Here is an updated forward features list for our North American coverage. The list may be revised on occasions. There have already been some changes prompted by the pandemic. Please note in particular an upcoming focus on coverage of the US West Coast wealth management market.
This is a list of the topics the editors of this news service are tracking over the coming 12 months. The calendar has been adjusted to take account of how so much of the world has been upended by COVID-19. We are, however, keen to cover areas that aren’t simply about the pandemic – it is important that subjects aren’t ignored. As always, we urge those who are interested to contact the editorial team at email@example.com and firstname.lastname@example.org
Talent management stories – talking to recruiters, MBA program directors, HR bosses at banks, and others about the changing requirements on future wealth managers, what is being done to develop new talent, deal with potential bottlenecks, etc. How will the coronavirus affect deployments of staff, line-reporting, recruitment, oversight of performance, morale and psychological health of staff?
Remote working and new ways of talking to clients have put greater focus on digital tools, including video. This raises security concerns. What must wealth managers consider when it comes to cybersecurity, training and situational awareness in this environment? We will look at a range of issues raised by social distancing in the wealth management workplace.
The global art markets was one of the first to be affected by the pandemic: The Art Basel fair in Hong Kong went completely digital in early 2020; auctions have shifted online. We will look at the area of collecting and investing in fine art and other specialized areas, both from the point of what clients want, and also to understand how wealth managers use these areas to engage with clients and retain their business.
We look at how wealth managers think about risk management across the board when it comes to protecting clients and their own businesses in light of the coronavirus crisis, and possibly, other issues such as global warming and extreme weather events, turbulent geopolitics, etc. There a risk dimension for clients with business interests and assets in multiple countries, for example.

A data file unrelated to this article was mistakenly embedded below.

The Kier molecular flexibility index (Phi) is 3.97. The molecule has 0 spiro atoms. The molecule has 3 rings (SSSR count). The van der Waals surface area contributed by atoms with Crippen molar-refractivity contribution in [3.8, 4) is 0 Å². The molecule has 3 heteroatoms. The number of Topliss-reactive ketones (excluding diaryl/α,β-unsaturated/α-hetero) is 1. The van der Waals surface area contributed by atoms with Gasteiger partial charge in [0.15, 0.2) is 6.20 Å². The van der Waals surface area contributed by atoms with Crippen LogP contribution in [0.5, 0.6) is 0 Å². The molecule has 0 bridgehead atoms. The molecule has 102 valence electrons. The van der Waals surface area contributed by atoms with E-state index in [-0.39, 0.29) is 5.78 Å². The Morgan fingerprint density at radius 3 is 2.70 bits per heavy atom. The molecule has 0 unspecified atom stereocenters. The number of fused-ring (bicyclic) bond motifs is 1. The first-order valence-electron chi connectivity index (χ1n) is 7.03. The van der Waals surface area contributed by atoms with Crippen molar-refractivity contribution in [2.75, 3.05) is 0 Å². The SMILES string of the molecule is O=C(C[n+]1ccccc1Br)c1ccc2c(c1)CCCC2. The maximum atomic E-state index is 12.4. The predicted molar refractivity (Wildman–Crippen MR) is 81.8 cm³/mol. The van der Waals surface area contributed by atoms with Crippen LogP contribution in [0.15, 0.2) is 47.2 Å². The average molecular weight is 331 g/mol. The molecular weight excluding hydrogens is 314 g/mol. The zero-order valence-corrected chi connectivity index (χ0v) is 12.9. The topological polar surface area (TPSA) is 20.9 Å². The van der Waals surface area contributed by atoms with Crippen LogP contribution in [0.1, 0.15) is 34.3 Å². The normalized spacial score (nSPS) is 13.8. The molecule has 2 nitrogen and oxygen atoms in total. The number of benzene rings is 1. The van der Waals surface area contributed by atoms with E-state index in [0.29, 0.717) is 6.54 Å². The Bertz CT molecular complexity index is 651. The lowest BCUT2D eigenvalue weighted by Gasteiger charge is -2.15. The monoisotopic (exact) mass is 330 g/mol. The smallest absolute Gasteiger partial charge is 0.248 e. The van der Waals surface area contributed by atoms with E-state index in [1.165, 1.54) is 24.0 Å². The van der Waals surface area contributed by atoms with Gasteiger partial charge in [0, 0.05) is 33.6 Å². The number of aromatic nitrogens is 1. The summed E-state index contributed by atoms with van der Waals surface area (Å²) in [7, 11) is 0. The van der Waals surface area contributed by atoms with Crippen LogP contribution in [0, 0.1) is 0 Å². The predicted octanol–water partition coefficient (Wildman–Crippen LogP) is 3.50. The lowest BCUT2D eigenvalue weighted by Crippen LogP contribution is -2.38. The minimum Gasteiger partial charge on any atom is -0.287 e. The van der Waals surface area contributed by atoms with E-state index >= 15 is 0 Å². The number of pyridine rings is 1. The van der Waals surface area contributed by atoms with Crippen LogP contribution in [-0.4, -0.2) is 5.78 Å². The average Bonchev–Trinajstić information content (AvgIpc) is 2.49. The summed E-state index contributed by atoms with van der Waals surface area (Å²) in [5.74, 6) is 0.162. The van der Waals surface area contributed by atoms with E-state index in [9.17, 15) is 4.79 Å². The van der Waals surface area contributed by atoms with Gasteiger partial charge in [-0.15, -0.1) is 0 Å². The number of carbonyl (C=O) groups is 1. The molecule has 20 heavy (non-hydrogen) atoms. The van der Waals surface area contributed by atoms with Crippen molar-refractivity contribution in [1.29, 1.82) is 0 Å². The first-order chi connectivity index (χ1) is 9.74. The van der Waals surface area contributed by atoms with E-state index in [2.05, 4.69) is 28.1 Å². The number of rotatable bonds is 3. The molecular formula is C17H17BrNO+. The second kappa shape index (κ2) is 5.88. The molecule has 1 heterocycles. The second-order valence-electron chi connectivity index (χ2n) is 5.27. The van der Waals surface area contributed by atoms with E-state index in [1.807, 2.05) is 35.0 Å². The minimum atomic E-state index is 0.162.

The very way that people think about risk, and the financial and other tools to tackle it, will need to be rethought. We will talk to insurance firms and other parties about payouts, costs and new products. Also, we can consider how environmental, social and governance approaches to investing evolve because of the pandemic and other forces.
Away from the pandemic, we look at the world of family offices, registered investment advisors, trust companies, and those parts of banks and wirehouses that focus on ultra-high net worth individuals. This area also includes an examination of players such as law firms and accounting businesses with a family office offering, as well as emerging structures, such as “virtual family offices”.
The “giving season”, as it is called in the US, is a busy time for philanthropy and discussion about giving and has an added edge this year because of the pandemic. it is also important in other parts of the world. We will look at developments in philanthropy, such as new structures, areas such as client reporting and auditing of specific programs.
We continue to examine philanthropy.
After the traumas of 2020 and the big shifts in wealth and likely pressures from governments to tax and cut spending to rein in massive debt, how will this affect HNW and UHNW individuals? We take a “macro” look at the changing fortunes of wealthy individuals and the likely asset allocation decisions they will need to consider.
We examine trends and developments in the US West Coast wealth management market, teasing out the differences between businesses in northern and Southern California, for example, and certain other states up into the Northwestern parts of the country. There will be a focus on technology, venture capital and disruptive wealth management business models.
To be decided
To be decided.